Lean users may experience a feeling of euphoria that can be attributed to the opiate codeine. As the user drinks lean, they may also experience different side effects. Effects of lean include:
Though the danger associated with opioids is relatively well-known, promethazine side effects are also risky, and can include:
An overdose of codeine can lead to coma or even death, which is why drinking lean in large quantities carries such an enormous risk. Respiratory depression can set in, as slow ineffective breathing can prevent the lungs from taking in all the oxygen that your body needs to function. If you notice that someone who is high on lean is showing this kind of slow, shallow breathing, you need to call for help immediately so that the person who has been misusing codeine can get the appropriate medical treatment. Long term use of opioids, including those found in cough medication that contains codeine syrup, is also linked to the risk of serious long term ill health effects.
You may be able to recognize that someone is on lean if they appear to be unusually drowsy, lethargic, or apathetic. They might also have a shorter attention span or less coordination than usual, and they may exhibit noticeably impaired judgement. You might also want to look into their eyes to check for dilated pupils.
The unusual amount of doctor’s visits that someone with a lean addiction needs to maintain a supply of prescription cough syrup to abuse regularly might also be a tip-off, as could less specific psychological symptoms related to addiction like a withdrawal from social life to focus on substances or a depressed, desperate mood.
Following the death of Mac Miller, a known user of lean, rapper Bow Wow came forward to reveal his own addiction to the substance.
Bow Wow tweeted about his experiences using lean, writing in part, “Go back and watch the face off show BET gave us! Look how dumb i looked. My ranting i was angry every day. They try to protect the truth by saying i was dehydrated… nawww bro. I WAS HIGH OFF PROMETHAZINE CODEINE! Actavis. SAY NO TO THESE DRUGS.”
Experiences like those of Bow Wow and others prove that lean is a highly powerful drug, as well as highlight its highly addictive nature when it is used routinely.
Mac Miller’s passing has left the hip-hop community reeling. His death was eventually attributed to mixed drug toxicity involving fentanyl, a stronger opioid drug, as well as alcohol and other drugs. But his lean addiction could have been what set the stage for his abuse of other opioids like the one that caused his death.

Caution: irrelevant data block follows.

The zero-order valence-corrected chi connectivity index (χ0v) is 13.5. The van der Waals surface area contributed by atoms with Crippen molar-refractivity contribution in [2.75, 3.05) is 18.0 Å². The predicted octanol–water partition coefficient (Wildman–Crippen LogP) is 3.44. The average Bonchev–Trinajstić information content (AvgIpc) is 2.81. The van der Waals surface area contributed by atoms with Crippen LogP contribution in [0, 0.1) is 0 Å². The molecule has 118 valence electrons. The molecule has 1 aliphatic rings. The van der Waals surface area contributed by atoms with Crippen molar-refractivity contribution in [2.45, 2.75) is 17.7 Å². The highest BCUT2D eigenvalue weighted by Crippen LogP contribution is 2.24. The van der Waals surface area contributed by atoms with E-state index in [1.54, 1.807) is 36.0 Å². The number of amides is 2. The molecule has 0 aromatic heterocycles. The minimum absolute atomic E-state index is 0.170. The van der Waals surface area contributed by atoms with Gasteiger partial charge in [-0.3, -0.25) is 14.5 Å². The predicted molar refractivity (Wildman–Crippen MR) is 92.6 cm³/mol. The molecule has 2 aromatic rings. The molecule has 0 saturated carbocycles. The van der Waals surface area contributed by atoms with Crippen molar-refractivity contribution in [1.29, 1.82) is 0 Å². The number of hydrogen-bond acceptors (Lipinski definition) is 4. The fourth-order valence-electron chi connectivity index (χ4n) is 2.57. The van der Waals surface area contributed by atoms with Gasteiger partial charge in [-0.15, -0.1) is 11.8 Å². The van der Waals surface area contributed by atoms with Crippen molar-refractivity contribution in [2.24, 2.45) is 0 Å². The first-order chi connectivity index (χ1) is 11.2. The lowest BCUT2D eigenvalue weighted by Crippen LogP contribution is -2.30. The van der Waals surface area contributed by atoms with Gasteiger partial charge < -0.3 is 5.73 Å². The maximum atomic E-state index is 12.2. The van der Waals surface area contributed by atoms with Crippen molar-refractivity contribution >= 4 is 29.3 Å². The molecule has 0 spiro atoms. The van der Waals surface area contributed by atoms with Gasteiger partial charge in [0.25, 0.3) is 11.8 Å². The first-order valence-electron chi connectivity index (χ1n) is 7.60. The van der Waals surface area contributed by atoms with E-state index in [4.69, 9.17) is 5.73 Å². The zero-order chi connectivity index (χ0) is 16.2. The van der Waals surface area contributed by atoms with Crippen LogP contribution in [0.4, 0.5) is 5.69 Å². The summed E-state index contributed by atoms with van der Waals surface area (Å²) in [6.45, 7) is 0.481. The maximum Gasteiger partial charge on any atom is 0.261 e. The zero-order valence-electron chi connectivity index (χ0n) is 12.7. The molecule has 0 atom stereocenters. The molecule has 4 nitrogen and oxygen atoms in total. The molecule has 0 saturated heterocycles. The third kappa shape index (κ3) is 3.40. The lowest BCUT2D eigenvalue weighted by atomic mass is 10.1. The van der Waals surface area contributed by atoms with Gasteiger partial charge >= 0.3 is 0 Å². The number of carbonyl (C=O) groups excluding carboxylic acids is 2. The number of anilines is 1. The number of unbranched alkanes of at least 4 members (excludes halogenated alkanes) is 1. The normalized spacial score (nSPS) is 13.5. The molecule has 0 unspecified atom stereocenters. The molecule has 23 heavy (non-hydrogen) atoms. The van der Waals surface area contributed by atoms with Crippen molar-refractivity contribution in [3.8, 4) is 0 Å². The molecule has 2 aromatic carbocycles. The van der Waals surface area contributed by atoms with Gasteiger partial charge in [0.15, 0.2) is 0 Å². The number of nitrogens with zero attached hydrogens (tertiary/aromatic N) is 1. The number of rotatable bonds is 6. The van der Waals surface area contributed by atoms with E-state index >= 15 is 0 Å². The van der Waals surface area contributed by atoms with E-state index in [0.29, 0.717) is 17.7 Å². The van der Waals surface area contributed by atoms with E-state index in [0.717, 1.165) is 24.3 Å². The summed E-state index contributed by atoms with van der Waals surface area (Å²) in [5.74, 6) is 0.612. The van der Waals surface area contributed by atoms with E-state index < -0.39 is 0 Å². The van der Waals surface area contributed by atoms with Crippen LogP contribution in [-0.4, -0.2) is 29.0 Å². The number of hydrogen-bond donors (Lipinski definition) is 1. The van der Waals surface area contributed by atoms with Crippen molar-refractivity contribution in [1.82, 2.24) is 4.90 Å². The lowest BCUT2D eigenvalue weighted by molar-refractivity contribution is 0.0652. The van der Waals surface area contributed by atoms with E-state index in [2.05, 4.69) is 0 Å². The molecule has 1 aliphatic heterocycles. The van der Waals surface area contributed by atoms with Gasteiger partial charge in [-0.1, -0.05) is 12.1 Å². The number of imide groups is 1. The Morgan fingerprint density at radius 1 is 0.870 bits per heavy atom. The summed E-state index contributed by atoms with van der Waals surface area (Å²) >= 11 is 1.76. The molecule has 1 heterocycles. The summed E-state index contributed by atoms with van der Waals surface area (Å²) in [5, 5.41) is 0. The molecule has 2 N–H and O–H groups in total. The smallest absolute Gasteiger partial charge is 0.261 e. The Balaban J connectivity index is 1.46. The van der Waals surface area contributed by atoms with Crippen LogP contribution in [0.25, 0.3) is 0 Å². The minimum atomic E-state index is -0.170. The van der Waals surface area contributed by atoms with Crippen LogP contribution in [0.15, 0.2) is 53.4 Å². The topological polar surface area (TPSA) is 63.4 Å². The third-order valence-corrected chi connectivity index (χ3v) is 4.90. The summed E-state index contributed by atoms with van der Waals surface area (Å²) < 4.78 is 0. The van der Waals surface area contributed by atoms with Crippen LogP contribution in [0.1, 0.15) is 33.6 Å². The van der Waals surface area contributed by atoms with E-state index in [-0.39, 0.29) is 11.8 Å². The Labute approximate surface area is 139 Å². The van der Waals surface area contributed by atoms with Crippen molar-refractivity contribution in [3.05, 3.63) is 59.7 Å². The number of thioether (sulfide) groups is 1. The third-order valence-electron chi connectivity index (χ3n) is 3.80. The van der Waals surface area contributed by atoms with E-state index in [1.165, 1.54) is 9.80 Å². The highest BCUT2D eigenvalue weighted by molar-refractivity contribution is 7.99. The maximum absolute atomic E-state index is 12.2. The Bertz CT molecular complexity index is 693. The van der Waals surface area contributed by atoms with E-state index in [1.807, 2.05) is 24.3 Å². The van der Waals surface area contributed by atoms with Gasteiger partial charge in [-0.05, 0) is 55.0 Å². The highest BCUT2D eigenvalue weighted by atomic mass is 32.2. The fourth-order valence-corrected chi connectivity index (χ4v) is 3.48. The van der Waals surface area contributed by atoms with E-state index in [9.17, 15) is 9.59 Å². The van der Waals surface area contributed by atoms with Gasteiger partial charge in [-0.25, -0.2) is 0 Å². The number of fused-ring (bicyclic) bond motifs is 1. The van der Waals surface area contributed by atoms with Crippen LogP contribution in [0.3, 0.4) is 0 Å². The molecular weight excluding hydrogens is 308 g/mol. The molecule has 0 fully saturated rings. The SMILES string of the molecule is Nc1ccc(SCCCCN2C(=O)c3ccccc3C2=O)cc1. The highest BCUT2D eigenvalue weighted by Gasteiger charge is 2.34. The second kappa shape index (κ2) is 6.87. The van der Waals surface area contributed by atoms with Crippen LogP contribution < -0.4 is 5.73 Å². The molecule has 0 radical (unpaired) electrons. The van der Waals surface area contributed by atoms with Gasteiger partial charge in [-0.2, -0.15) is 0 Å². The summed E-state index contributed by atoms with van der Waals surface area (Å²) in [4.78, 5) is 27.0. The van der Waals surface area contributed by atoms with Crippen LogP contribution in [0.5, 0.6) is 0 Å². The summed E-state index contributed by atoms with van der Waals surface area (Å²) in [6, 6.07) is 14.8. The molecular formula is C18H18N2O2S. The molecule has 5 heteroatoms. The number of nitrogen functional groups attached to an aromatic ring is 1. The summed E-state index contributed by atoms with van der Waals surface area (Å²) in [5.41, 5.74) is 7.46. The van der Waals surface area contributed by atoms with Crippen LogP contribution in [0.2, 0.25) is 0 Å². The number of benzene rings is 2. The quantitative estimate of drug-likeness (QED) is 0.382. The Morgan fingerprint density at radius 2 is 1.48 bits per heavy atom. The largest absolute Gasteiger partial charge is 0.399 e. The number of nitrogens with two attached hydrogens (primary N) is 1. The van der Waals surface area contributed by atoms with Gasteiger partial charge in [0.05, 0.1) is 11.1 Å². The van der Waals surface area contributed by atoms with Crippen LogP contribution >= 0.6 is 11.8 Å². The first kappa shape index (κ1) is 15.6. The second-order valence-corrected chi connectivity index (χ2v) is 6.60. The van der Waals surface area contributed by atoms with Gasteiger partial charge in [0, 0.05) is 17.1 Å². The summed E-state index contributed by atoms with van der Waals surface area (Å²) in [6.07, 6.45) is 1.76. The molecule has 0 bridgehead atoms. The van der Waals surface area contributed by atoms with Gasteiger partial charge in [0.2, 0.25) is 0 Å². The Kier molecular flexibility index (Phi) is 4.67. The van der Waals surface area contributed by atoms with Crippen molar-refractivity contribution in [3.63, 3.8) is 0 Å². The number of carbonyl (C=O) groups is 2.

If someone becomes addicted to opioids as they abuse lean, they may eventually resort to using stronger opioids out of desperation to avoid withdrawal symptoms if codeine is unable. They may also do so out of a desire for a stronger high or to offset tolerance to the desired effects of lean.
The fact that the lean drink contains an opioid cough medication as its primary ingredient also means that it can lead to unpleasant withdrawal symptoms, like insomnia, vomiting, body aches, fever, diarrhea and other flu-like symptoms.
These withdrawal symptoms can be unpleasant enough that they motivate someone with a lean addiction to continue to abuse the drug rather than suffer through the withdrawal process, in which case the help of professional treatment will most likely be necessary.
Addiction to codeine can lead to addiction to other opiates, and the use of lean should not be taken lightly. As use becomes more common, we must be aware of lean’s effects, and provide the proper treatment for those who are struggling with an addiction.
If you or someone you love is currently struggling with any sort of addiction, including an addiction to the drink lean, reaching out to a treatment program as soon as possible is the best way to help your loved one or yourself.
Reco Intensive offers comprehensive treatment programs that focus on your individual needs, allowing you to conquer your substance abuse and move from addiction into a full, long term recovery. To learn more about the kind of treatment programs we offer, call (561) 464-6533 today. Let’s get back to a brighter future.
Discover a better life and call our recovery helpline today.